Sheikh Hamdan watches as Dubai Police hold live hostage drill on metro train

The simulation took place at a new police control centre

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Dubai Police held a simulation of a hostage situation in a full-sized mock-up of a city metro station.

Dramatic pictures showed gunmen holding passengers as shields as officers confront them on the station concourse.

Armed police are seen boarding a metro train to neutralise the hostage takers.

Swat teams throw smoke into the carriage and the suspects surrender at gunpoint.

Sheikh Hamdan bin Mohammed, Crown Prince of Dubai, was among the senior officials who watched and later met Swat team officers.

Dubai Police hold live hostage drill

Dubai Police hold live hostage drill

He thanked the police and security services who “strive to serve the community”.

The simulation was held as Sheikh Hamdan opened a new police control centre, which has a large training and simulation suite.

Dubai’s Swat teams wear black battle dress uniforms and a distinctive black hamdaniya.

Unlike most patrol officers, who wear green jumpsuits and typically carry only a baton, Swat teams are heavily armed and wear protective body armour.

Each year, Dubai hosts special law enforcement units from around the globe for a week-long competition to test their skills and training.

Facial recognition system for metro stations

CCTV cameras that use artificial intelligence to scan faces will soon be brought into Dubai’s metro stations.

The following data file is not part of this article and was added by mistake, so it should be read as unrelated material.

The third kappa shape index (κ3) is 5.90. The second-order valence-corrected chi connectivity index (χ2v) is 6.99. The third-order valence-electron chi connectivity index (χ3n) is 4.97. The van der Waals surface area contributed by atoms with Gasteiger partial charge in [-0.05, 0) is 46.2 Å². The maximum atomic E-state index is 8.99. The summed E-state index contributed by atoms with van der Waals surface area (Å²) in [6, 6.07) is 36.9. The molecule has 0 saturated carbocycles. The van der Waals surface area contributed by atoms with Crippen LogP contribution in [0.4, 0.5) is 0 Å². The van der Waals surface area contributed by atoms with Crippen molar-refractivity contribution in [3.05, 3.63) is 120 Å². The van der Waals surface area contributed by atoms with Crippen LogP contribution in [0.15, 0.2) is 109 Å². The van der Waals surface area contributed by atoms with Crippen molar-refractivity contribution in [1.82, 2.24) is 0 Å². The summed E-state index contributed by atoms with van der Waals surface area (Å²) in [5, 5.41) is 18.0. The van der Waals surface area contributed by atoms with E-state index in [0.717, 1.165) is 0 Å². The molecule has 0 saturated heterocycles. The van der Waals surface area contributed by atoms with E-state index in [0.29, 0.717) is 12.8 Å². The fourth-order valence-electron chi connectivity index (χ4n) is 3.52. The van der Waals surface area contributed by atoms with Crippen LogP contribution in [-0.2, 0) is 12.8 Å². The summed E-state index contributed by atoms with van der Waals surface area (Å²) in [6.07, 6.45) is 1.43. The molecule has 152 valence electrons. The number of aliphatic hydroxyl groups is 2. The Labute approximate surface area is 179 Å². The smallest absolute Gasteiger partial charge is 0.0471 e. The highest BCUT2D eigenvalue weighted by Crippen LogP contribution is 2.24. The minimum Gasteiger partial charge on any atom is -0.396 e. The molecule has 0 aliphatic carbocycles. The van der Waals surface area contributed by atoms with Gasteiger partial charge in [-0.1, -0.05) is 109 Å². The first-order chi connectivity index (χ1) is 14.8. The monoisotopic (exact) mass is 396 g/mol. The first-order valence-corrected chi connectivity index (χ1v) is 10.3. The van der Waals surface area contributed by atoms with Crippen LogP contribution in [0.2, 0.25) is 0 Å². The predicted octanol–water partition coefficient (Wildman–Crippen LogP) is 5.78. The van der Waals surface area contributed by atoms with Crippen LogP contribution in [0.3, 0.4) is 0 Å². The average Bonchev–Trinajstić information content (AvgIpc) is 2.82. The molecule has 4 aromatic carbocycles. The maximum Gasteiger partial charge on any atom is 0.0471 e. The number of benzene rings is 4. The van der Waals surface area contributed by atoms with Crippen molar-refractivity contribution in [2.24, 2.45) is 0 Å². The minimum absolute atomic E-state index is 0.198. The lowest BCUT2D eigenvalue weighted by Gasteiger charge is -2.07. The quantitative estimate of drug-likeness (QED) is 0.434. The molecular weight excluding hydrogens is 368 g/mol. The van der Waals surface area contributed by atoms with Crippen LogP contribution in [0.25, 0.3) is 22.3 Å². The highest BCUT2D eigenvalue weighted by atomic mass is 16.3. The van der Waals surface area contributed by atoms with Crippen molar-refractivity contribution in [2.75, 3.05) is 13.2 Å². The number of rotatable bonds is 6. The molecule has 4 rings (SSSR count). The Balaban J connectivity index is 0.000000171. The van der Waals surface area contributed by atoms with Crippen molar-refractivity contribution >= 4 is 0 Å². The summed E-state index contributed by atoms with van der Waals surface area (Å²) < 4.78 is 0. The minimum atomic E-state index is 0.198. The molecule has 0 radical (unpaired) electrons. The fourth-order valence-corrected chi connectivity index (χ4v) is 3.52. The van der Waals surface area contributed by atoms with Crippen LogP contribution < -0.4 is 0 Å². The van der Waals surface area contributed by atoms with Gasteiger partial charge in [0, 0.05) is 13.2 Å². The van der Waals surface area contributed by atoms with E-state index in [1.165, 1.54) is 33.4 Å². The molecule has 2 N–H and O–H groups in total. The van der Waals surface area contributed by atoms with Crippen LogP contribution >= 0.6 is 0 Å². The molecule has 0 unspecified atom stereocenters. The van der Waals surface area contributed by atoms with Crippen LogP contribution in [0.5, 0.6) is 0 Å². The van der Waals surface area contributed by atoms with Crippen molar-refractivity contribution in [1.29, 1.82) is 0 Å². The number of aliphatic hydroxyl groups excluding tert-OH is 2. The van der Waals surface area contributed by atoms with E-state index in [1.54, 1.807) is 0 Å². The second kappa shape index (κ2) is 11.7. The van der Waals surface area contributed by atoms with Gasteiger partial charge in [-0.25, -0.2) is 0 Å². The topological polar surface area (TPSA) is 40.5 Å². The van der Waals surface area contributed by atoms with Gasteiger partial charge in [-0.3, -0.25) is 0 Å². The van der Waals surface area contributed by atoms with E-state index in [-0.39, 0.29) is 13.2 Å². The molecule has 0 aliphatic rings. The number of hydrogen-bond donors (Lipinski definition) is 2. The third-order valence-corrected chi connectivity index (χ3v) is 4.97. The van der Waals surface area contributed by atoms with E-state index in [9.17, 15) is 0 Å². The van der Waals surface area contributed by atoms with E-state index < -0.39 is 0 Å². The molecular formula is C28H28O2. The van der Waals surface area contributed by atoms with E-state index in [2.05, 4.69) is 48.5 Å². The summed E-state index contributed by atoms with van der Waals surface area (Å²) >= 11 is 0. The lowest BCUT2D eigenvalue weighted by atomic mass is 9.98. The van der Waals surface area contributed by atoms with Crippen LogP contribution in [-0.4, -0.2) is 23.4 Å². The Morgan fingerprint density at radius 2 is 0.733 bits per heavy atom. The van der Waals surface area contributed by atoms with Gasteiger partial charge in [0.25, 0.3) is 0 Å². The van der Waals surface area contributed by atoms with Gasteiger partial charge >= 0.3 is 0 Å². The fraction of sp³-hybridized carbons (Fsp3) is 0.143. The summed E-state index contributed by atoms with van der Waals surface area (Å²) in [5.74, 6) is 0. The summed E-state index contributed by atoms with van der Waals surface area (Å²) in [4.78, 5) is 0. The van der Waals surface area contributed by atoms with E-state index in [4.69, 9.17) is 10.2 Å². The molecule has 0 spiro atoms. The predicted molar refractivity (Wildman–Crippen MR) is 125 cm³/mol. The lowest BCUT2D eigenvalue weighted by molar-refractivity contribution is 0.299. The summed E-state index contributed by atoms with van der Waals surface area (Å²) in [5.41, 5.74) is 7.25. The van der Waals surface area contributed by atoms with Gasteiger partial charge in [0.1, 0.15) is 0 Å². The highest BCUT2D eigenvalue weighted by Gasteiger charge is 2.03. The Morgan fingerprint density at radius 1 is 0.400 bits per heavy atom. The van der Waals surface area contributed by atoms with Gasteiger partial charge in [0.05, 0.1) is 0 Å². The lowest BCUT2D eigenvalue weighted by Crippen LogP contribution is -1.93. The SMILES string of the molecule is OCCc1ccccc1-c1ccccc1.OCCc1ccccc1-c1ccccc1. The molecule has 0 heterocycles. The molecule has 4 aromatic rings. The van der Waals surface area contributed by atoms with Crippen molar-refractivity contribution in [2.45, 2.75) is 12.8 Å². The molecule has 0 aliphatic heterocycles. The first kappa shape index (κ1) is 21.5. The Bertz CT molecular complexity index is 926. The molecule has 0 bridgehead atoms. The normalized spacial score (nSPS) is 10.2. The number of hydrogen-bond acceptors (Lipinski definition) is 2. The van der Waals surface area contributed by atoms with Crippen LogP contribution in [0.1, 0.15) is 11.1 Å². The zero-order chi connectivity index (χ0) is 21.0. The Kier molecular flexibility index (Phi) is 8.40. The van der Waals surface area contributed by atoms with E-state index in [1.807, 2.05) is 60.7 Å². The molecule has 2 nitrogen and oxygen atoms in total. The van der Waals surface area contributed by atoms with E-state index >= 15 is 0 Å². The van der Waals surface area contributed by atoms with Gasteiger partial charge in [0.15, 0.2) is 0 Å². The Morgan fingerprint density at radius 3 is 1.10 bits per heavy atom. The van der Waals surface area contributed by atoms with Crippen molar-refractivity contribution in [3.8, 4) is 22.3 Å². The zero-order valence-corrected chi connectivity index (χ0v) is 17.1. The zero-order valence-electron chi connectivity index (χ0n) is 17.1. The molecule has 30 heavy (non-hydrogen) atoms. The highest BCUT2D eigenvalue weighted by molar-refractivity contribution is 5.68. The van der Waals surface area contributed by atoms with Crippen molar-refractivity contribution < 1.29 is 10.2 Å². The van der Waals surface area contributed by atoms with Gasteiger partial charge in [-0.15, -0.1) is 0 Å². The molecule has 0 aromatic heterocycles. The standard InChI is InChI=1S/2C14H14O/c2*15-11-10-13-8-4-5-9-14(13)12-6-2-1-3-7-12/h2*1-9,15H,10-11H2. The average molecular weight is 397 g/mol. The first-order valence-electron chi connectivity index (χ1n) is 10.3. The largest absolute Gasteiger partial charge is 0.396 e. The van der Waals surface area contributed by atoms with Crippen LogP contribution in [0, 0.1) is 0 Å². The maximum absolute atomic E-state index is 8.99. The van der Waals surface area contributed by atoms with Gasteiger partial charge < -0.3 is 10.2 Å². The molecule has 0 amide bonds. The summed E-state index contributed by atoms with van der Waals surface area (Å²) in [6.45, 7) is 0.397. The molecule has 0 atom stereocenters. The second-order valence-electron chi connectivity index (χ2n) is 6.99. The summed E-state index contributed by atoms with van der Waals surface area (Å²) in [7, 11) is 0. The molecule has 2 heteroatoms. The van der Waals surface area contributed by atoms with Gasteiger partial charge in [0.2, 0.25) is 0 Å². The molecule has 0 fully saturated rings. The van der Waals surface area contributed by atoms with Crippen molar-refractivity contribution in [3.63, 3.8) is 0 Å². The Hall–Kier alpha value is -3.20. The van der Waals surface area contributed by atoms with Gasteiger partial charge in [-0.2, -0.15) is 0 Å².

The move is an extension of a system that is already in place at Dubai International Airport.

“This technology has proven its effectiveness to identify suspicious and wanted people,” Obaid Al Hathboor, director of Dubai Police’s Transport Security Department, told AFP news agency.

“We aspire to raise our performance by building on our current capabilities, to ensure a high level of security in metro stations and other transport sectors,” he said.

Jamal Rashed, also from the Transport Security Department, said facial recognition technology will be rolled out in all metro stations in the coming months .

Other technology already in use to combat the spread of the coronavirus, such as helmets with thermal cameras and smart glasses, will also be used to identify and manage large crowds.

“It took at least five hours to identify a suspect before,” he said.

“With this technology, it takes less than a minute.”